The move comes on the heels of Tuesday’s defense motion to dismiss the case. Bryant’s defense attorneys said in their motion that prosecutors withheld a medical report they say would exonerate their client.In agreeing with the motion to dismiss, Bryant’s defense attorney, Pamela Mackey, again said her client has done nothing wrong, has pleaded not guilty to the felony sexual assault charge against him, and he pleased to see this “long and painful process” come to an end.”We firmly believe that if this had gone to trial, we would have received a fair trial from a fair and impartial jury of Eagle County residents,” said Mackey.Ruckriegle praised his court staff and took full responsibility for the mistakes made in releasing the alleged victim’s name.”The impact on the alleged victim and her family are very real, but the impact is not limited to the parties,” said Ruckriegle. “This community has felt the impact of this case, as has this court and the 5th Judicial District.”Ruckriegle pointed out that in the case’s 14 months, it has generated 44 files, 800 pleadings, Eagle County’s largest jury call with 999 summonses, 174 jurors ready for further questioning, and defense and prosecuting attorneys ready to do battle. All they needed was an alleged victim, he pointed out, and that they no longer had.”This will, of course, always leave a question in the minds of everyone, as several of the jurors have stated, that only two people know what happened,” said Ruckriegle.

Before he granted the prosecution’s motion, Ruckriegle said the law requires him to ask it anyone had any evidence that their interests, or the interests of the community would be “jeopardized” if he dismissed the case.In a courtroom packed with media and local residents, no one did.Afterward, as dusk fell, Hurlbert read a prepared statement in which he thanked the courts, his staff, the prosecution team, said the District Attorney’s Office would fight for crime victims, and said he still has confidence in the case and the alleged victim.”We admire the courage, strength and integrity the victim has displayed throughout the past year. She is truly an amazing person,” Hurlbert said.And then he and his staff left, as did almost everyone else. Less than an hour after Hurlbert finished, the television lights went dark and the courthouse grounds were largely deserted, leaving another stunning Rocky Mountain sunset as the evening’s star attraction. Associated Press photographer Peter Fredin, who’s been with the story since last summer, said it’s the natural order of things.”The backwash of today’s tumultuous events was heard an hour after Hurlbert left the podium, as the quiet sound of quiet of normalcy slowly began to seep back in to Eagle and Eagle County,” said Fredin.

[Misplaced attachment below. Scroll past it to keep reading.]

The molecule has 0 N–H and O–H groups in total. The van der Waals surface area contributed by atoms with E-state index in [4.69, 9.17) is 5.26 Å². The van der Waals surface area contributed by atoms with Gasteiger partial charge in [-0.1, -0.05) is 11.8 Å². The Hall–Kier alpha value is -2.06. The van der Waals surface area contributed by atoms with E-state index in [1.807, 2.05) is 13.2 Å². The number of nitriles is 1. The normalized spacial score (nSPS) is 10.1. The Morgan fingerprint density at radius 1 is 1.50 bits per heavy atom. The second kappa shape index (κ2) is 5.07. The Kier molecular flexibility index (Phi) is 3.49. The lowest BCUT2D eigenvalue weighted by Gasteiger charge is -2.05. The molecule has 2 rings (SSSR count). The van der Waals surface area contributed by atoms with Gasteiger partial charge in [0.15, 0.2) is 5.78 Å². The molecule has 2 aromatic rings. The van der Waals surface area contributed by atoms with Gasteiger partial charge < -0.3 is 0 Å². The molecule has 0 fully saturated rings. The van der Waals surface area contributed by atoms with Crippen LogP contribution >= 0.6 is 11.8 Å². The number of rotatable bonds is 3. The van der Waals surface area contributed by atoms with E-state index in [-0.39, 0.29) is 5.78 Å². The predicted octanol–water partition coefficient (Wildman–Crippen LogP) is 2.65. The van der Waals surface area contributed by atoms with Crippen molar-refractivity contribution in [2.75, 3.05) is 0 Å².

How Wednesday’s dismissal came to beNoon: The last prospective juror is questioned, and everyone leaves, thinking they’re done for the day. Nothing is scheduled for Wednesday afternoon.2 p.m. Bryant’s local defense attorney Terry O’Connor pops up at the office of the alleged victim’s attorney, John Clune, to talk. Clune is hot-footing back from Avon where he was dealing with a matter in municipal court. While O’Connor is there, he talks with Lin Wood, the alleged victim’s other attorney in the civil case filed in federal court.2:30 p.m. O’Connor arrives at the Eagle County courthouse, about the same time as Bryant’s lead attorneys, Pamela Mackey and Harold Haddon.2:45 p.m. District Attorney Mark Hurlbert and Deputy District Attorney Gregg Crittenden stride into Courtroom Two. They appear red-faced and upset.3:30 p.m. Lin Wood and John Clune arrive at the courthouse.3:50 p.m. Prosecutors Ingrid Bakke and Dana Easter walk into Courtroom Two.4:30 p.m. The District Attorney’s entire staff appears outside the courtroom.5 p.m. The alleged victim’s parents arrive at the courthouse. The district attorney’s staff shields them from the television and still camera stationed in the hallway, as they make their way up the hall and into Courtroom Two.5:10 p.m. Dana Easter leaves Courtroom Two. She stops in the hallway to quietly thank the District Attorney’s staff for all their hard work and dedication, then heads to the District Attorney’s office in the next building.5:45 p.m. An open hearing begins in Courtroom Two, where Hurlbert tenders a motion to dismiss the case to District Judge Terry Ruckriegle.6:12 p.m. After hearing statements from Hurlbert that the prosecution remains confident in its case, but cannot go on without the alleged victim who is unable to continue, from Mackey that she remains confident in the people of Eagle County to provide a fair trial and render a fair and impartial verdict, Ruckriegle thanks his staff, takes full responsibility for mistakes made by the court staff, thanks them for their hard work under intense scrutiny and pressure, and grants Hurlbert’s motion to dismiss.6:20 p.m. Kobe Bryant’s statement is distributed to the media, in which he apologizes to the alleged victim, her family and the people of Eagle, saying “After months of reviewing discovery, listening to her attorney, and even hearing her testify in person, I now understand how she sincerely feels that she did not consent to this encounter.” Curiously, Bryant’s statement is distributed by Lin Wood, who is suing Bryant in federal court.6:35 p.m. Hurlbert reads a prepared statement to the media, saying “Today justice is sadly interrupted. The casualty of this interruption is a brave young woman who was grievously hurt.”6:50 p.m. Hurlbert finishes, takes no questions, and leaves.7:15 p.m. The press area is deserted. On this day, terrorists take hostages in a Russian elementary school. A dozen Nepalese hostages are taken, and there are riots in the streets of Kathmandu. The sun sets. The world turns.Randy Wyrick writes for the Vail Daily. He can be reached at Colorado